Simon French, University of Warwick, UK

brewerobstructionAI and Robotics

Nov 7, 2013 (3 years and 7 months ago)


Simon French, University of Warwick, UK

Expert Judgment, Meta
Analysis and Participatory Risk Analysis

There are three contexts in which one might wish to combine expert judgments of uncertainty: the
expert problem, the group decision problem and the textbook problem. Much has been written on
the first two, which have the focus of a single decision context,

but little on the third. The textbook
problem arises when one needs to draw together expert judgments into a decision analysis when
their judgments were made originally in a context free manner or perhaps for other decision
contexts. In many ways the tex
tbook problem parallels that of performing a meta
analysis of
empirical studies. However, there are differences. In this paper, we discuss those difficulties and
then focus on two closely related issues: how should expert judgment studies be published so a
s to
facilitate subsequent meta
analyses and how should such meta
analyses be performed?

Yee Mey Goh, University of Loughborough, UK

Uncertainty in Competitive Bidding

Supporting Pricing Decision with Probabilistic Models

The suppliers of long
life produ
cts such as submarines and airplanes no longer simply sell these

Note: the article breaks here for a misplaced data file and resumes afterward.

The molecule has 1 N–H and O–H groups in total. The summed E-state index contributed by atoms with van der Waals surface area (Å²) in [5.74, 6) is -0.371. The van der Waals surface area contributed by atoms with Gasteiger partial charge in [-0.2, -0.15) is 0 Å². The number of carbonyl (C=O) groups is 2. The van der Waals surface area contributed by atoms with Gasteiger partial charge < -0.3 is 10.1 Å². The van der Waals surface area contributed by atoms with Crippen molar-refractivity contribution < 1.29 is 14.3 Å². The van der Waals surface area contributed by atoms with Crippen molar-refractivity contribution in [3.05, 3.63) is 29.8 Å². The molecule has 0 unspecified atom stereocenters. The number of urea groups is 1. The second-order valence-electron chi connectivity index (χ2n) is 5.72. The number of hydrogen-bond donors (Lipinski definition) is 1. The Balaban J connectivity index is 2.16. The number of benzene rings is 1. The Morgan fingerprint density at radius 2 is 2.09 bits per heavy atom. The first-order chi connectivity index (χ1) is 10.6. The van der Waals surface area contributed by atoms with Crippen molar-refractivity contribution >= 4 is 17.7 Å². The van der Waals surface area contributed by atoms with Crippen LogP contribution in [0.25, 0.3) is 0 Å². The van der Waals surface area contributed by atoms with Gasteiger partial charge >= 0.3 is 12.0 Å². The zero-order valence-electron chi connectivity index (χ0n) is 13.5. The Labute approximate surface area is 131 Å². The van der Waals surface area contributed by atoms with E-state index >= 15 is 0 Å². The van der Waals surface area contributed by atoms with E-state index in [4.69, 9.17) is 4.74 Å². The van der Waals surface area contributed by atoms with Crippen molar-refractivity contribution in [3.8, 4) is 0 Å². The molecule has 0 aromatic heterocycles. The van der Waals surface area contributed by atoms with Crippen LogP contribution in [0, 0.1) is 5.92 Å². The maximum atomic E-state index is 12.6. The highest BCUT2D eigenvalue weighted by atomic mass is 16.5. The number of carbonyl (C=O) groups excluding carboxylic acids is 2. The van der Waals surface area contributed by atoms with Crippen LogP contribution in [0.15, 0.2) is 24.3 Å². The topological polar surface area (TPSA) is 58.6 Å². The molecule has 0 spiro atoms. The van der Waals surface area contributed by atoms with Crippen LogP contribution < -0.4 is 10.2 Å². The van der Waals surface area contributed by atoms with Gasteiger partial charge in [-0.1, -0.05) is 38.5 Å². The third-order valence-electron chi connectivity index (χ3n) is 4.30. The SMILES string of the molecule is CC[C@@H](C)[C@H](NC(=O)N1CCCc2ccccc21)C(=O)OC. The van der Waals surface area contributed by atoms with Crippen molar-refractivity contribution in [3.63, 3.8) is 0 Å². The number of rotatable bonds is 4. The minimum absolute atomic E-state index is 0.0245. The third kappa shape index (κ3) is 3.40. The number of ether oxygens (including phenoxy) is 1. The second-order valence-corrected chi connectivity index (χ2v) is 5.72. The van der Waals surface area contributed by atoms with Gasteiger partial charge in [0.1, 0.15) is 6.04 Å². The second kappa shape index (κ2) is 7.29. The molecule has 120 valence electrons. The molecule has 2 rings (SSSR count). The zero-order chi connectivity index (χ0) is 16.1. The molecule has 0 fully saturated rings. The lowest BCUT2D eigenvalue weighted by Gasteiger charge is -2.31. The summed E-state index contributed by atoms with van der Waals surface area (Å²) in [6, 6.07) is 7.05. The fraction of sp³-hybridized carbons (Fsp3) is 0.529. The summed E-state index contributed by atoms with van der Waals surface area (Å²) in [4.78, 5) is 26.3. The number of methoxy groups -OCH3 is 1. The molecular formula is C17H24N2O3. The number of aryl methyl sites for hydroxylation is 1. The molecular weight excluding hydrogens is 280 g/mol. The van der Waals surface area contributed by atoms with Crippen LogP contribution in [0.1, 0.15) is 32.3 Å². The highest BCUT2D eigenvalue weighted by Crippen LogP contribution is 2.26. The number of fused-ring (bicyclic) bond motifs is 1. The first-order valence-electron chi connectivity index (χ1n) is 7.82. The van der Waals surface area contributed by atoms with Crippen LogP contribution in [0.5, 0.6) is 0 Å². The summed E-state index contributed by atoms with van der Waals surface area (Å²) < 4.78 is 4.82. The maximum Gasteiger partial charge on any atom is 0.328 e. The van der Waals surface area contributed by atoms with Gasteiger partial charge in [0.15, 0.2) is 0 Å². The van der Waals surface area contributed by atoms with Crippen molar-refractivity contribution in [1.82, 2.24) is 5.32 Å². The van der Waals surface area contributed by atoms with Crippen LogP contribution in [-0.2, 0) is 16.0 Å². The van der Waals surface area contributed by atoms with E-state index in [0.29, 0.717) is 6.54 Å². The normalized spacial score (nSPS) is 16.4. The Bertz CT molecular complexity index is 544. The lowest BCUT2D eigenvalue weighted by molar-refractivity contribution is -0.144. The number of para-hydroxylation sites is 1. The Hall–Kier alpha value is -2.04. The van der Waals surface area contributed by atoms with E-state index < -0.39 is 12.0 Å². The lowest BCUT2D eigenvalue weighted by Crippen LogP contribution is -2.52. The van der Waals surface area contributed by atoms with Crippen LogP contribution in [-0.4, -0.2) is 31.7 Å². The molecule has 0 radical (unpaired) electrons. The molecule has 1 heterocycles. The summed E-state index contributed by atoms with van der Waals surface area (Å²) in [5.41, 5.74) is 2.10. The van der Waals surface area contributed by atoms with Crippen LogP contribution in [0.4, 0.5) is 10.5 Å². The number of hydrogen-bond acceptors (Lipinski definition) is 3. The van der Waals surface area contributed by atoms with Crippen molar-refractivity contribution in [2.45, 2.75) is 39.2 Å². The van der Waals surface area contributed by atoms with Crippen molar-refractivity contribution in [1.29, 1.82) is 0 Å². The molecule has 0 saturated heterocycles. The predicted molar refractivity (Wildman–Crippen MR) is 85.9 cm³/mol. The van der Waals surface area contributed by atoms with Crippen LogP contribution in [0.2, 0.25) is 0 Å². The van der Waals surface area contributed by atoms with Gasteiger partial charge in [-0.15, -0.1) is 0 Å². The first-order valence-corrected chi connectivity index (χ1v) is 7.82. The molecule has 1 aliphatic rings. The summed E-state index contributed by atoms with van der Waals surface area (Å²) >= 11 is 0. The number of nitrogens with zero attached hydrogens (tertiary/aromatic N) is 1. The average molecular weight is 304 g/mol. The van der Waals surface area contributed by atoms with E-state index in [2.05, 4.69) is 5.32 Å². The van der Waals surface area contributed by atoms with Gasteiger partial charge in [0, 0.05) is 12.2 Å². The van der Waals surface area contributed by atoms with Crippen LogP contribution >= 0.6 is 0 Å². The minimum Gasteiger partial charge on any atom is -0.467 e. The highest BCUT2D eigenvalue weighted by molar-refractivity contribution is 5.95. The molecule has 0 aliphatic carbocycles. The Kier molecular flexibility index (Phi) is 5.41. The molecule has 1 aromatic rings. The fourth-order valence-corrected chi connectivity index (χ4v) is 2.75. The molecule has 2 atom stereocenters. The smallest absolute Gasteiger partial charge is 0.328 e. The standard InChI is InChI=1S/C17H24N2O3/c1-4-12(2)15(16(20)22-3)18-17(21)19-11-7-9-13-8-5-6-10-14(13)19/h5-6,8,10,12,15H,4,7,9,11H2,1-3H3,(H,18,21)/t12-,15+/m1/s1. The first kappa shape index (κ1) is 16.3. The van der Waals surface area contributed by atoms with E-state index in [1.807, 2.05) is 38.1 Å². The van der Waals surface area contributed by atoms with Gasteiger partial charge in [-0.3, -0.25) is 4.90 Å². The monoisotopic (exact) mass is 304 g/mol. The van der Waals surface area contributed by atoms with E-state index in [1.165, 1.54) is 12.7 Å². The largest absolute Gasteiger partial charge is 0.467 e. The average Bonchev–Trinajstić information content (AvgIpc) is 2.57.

products but provide their capability or availability. This means that companies that traditionally
design and manufacture long
life products now compete through the provision of a service. T
companies face a high level of uncertainty due to the novelty of the process of designing and
managing the contract and the long
term nature of services. As a consequence, it is difficult for
companies to determine an appropriate price bid for the ser
vice, which will enable them to win the
contract as well as make a profit. The research aims at supporting these companies in their pricing
decision process by providing a tool that models the uncertainties at the competitive bidding stage
and depicts thei
r influence on the probability of winning the contract and the probability of making a
profit. An industrial case study will be described to demonstrate the approach.

Oswaldo Morales Napoles & Anca Hanea, TU Delft, Netherlands

Conditional rank correlation
elicitation exercise